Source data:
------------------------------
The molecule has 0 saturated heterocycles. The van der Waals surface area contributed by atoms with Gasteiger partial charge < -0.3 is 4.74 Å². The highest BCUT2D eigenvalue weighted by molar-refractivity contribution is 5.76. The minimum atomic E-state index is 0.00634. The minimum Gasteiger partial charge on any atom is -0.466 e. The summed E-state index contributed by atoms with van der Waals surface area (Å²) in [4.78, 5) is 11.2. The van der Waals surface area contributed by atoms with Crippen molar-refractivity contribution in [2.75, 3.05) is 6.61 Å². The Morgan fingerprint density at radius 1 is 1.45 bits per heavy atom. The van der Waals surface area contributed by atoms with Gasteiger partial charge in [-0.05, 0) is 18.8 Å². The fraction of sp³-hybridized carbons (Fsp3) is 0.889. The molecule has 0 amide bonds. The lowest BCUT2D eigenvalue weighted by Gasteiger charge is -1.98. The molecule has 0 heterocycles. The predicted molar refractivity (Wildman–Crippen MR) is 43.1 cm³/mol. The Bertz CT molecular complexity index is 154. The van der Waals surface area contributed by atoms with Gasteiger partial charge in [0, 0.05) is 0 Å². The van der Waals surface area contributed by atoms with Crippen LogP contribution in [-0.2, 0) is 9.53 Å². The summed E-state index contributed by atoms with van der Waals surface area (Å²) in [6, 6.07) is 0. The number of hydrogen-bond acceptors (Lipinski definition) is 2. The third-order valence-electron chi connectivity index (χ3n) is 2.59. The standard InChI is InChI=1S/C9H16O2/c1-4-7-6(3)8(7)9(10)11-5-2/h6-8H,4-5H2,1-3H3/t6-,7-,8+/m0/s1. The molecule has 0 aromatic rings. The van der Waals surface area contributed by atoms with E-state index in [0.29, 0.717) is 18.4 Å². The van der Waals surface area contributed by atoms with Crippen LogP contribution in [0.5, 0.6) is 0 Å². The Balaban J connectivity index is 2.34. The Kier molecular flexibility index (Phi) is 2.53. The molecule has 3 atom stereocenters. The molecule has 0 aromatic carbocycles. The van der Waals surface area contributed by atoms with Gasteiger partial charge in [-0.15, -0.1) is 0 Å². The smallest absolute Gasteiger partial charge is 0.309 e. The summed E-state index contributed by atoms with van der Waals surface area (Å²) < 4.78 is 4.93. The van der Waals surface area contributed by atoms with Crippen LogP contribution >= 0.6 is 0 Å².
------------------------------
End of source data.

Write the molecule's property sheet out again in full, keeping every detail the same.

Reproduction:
The molecule has 0 saturated heterocycles. The van der Waals surface area contributed by atoms with Gasteiger partial charge < -0.3 is 4.74 Å². The highest BCUT2D eigenvalue weighted by molar-refractivity contribution is 5.76. The minimum atomic E-state index is 0.00634. The minimum Gasteiger partial charge on any atom is -0.466 e. The summed E-state index contributed by atoms with van der Waals surface area (Å²) in [4.78, 5) is 11.2. The van der Waals surface area contributed by atoms with Crippen molar-refractivity contribution in [2.75, 3.05) is 6.61 Å². The Morgan fingerprint density at radius 1 is 1.45 bits per heavy atom. The van der Waals surface area contributed by atoms with Gasteiger partial charge in [-0.05, 0) is 18.8 Å². The fraction of sp³-hybridized carbons (Fsp3) is 0.889. The molecule has 0 amide bonds. The lowest BCUT2D eigenvalue weighted by Gasteiger charge is -1.98. The molecule has 0 heterocycles. The predicted molar refractivity (Wildman–Crippen MR) is 43.1 cm³/mol. The Bertz CT molecular complexity index is 154. The van der Waals surface area contributed by atoms with Gasteiger partial charge in [0, 0.05) is 0 Å². The van der Waals surface area contributed by atoms with Crippen LogP contribution in [-0.2, 0) is 9.53 Å². The summed E-state index contributed by atoms with van der Waals surface area (Å²) in [6, 6.07) is 0. The number of hydrogen-bond acceptors (Lipinski definition) is 2. The third-order valence-electron chi connectivity index (χ3n) is 2.59. The standard InChI is InChI=1S/C9H16O2/c1-4-7-6(3)8(7)9(10)11-5-2/h6-8H,4-5H2,1-3H3/t6-,7-,8+/m0/s1. The molecule has 0 aromatic rings. The van der Waals surface area contributed by atoms with E-state index in [0.29, 0.717) is 18.4 Å². The van der Waals surface area contributed by atoms with Crippen LogP contribution in [0.5, 0.6) is 0 Å². The Balaban J connectivity index is 2.34. The Kier molecular flexibility index (Phi) is 2.53. The molecule has 3 atom stereocenters. The molecule has 0 aromatic carbocycles. The van der Waals surface area contributed by atoms with Gasteiger partial charge in [-0.15, -0.1) is 0 Å². The smallest absolute Gasteiger partial charge is 0.309 e. The summed E-state index contributed by atoms with van der Waals surface area (Å²) < 4.78 is 4.93. The van der Waals surface area contributed by atoms with Crippen LogP contribution >= 0.6 is 0 Å².